For example, CSC supports innovative health organisations through its private equity investments. Alongside its partner, Blackstone Life Sciences, CSC provided financing to Alnylam Pharmaceuticals (NASDAQ: ALNY) to enable Alnylam to continue advancing its RNA interference (RNAi) medicines. This includes the development of Inclisiran, a twice-a-year, subcutaneously injected RNAi therapeutic that has been clinically shown to reduce low-density lipoprotein (LDL) or “bad” cholesterol with an acceptable safety profile. Inclisiran was approved by the US Food and Drug Administration (FDA) December, 2021.By seeking out responsible investments and providing innovative financing to businesses in these cases, CSC has supported a life-changing discovery, and one which will contribute to UN Sustainable Development Goal (SDG) 3: Good health and well-being.

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Investment Engagement Examples

This factsheet details examples of payoff from engagement.

Divestment is a last resort

We view divestment as a useful tool for portfolio risk management; but not for causing change at the company. For this reason, CSC’s divestment focuses on entities we believe have structural vulnerabilities to loss of value that cannot be addressed through use of ownership rights. Of course, we do not invest in companies which we know to be involved in activities contrary to Australian government regulations. Examples of divestment include tobacco manufacturers, cluster munitions, or undiversified companies that derive 70% or more of their revenue from thermal coal production/extraction.

We do not use divestment as a way to renounce or rebuke companies that cause or contribute to the risks. Divestment by long term investors such as CSC leaves companies in the hands of shorter-term investors. Shorter-horizon investors are generally less likely to prioritise sustainable earnings into the future relative to nearer term results. This philosophy is now widely acknowledged as an important responsibility for long-term investors by the following global best practice initiatives*:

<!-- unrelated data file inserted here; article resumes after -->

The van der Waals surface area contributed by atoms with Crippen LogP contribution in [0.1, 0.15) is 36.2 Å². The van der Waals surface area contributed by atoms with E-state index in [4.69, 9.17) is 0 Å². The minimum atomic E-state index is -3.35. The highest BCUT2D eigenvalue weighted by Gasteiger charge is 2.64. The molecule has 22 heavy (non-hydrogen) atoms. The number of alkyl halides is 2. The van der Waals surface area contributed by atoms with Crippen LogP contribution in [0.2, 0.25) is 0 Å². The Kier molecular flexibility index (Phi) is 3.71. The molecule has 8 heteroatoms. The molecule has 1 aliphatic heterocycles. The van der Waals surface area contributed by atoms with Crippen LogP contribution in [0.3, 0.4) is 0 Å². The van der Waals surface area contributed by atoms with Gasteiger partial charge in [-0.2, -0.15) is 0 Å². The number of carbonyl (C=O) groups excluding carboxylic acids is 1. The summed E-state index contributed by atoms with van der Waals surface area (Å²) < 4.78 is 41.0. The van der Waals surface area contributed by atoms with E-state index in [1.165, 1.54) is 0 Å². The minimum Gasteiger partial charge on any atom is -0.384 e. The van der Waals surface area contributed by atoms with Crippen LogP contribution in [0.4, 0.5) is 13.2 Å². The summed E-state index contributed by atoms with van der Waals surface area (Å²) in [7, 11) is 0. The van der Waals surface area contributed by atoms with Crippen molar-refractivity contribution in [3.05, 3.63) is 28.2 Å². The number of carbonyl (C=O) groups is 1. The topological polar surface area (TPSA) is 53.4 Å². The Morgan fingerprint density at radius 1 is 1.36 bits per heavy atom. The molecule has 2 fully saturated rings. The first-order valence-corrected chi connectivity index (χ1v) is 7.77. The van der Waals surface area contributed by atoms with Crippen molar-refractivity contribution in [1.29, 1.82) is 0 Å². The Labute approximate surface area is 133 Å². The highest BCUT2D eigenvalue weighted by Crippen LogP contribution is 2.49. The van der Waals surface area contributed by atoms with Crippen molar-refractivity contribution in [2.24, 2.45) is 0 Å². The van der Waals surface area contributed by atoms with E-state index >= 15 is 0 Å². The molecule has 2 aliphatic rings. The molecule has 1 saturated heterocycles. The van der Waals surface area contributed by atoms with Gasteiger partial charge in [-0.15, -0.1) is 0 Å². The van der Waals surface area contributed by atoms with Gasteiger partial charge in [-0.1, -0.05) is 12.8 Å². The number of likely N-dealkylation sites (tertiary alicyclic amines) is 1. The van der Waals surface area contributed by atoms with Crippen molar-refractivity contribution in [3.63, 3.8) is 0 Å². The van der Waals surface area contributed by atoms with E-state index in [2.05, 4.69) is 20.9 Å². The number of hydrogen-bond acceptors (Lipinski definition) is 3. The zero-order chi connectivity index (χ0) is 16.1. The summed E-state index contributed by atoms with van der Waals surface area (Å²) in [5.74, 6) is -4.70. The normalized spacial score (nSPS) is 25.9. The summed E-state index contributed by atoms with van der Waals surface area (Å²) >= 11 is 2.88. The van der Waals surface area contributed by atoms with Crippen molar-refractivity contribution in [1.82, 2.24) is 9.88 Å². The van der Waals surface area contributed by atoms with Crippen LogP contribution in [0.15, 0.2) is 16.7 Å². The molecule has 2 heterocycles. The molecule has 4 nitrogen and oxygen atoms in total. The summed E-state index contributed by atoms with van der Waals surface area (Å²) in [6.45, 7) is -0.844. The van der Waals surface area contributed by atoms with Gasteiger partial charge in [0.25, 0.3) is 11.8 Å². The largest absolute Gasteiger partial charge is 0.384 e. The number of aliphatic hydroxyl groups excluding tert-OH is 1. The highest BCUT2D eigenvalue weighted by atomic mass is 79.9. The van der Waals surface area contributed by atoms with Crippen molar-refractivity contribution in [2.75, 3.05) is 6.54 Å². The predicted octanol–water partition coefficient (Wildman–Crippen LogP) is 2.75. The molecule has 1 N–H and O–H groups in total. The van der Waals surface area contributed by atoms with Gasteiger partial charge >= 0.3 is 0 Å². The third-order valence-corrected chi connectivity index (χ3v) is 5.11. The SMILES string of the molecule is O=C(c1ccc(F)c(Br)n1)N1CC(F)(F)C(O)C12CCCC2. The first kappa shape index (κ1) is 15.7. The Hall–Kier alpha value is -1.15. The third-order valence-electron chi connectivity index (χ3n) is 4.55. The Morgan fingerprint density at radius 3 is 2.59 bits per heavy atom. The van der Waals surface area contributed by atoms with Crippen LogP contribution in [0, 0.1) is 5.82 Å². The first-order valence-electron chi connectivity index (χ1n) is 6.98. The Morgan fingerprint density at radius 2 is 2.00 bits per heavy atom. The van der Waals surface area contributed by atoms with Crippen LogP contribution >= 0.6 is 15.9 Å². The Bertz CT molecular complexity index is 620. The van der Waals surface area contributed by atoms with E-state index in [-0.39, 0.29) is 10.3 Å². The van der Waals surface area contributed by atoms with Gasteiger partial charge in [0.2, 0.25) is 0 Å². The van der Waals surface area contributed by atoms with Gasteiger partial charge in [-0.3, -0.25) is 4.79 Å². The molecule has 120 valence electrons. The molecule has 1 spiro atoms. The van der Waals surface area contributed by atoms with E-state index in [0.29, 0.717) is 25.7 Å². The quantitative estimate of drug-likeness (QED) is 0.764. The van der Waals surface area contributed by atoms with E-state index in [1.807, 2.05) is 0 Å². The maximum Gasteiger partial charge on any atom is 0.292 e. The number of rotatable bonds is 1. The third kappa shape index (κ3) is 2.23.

• World Economic Forum’s blueprint for institutional investors
  • UN-supported Principles for Responsible Investing (PRI) global responsible investment standards
  • OECD guidelines for multinational enterprises.

Members and investors have increasingly shown interest in environmental, social, and corporate governance issues. In order to communicate responsible investing practices accurately, succinctly, and consistently, global standard setters (the CFA Institute, PRI and Global Sustainable Investment Alliance), have published a guide to bring greater clarity and harmony to definitions of different investment approaches: screening, ESG integration, thematic investing, stewardship and impact investing.


*CSC’s Chief Investment Officer (CIO) was the co-Chair of the World Economic Forum Global Future Council on Long-term Investing for 2016-2020—a role reflecting CSC’s proactive, thought leader approach to responsible investing and including ESG risks in our whole of portfolio risk assessment. She is also a member of the Chartered Financial Analysts Institute (CFA) Future of Finance Advisory Council. She continues to contribute to global thought leadership through publications including the London School of Economics and Political Science library. Read her article about why organisational success depends on valuing higher quality, rather than simply lowest-cost routes to economic growth.

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We vote in your best interests

We consider the advice of proxy advisors and vote on all shareholder resolutions (irrespective of whether we hold those shares pursuant to an active or passive investment strategy). This helps us to influence and achieve outcomes aligned to our customers’ interests—rather than the interests of the management team or shareholder that put the proposal forward. Our voting decisions support issues that are likely to provide positive financial outcomes to our customers over a long investment horizon.

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Climate risk

Climate change is considered a significant global risk.

Read more about Climate risk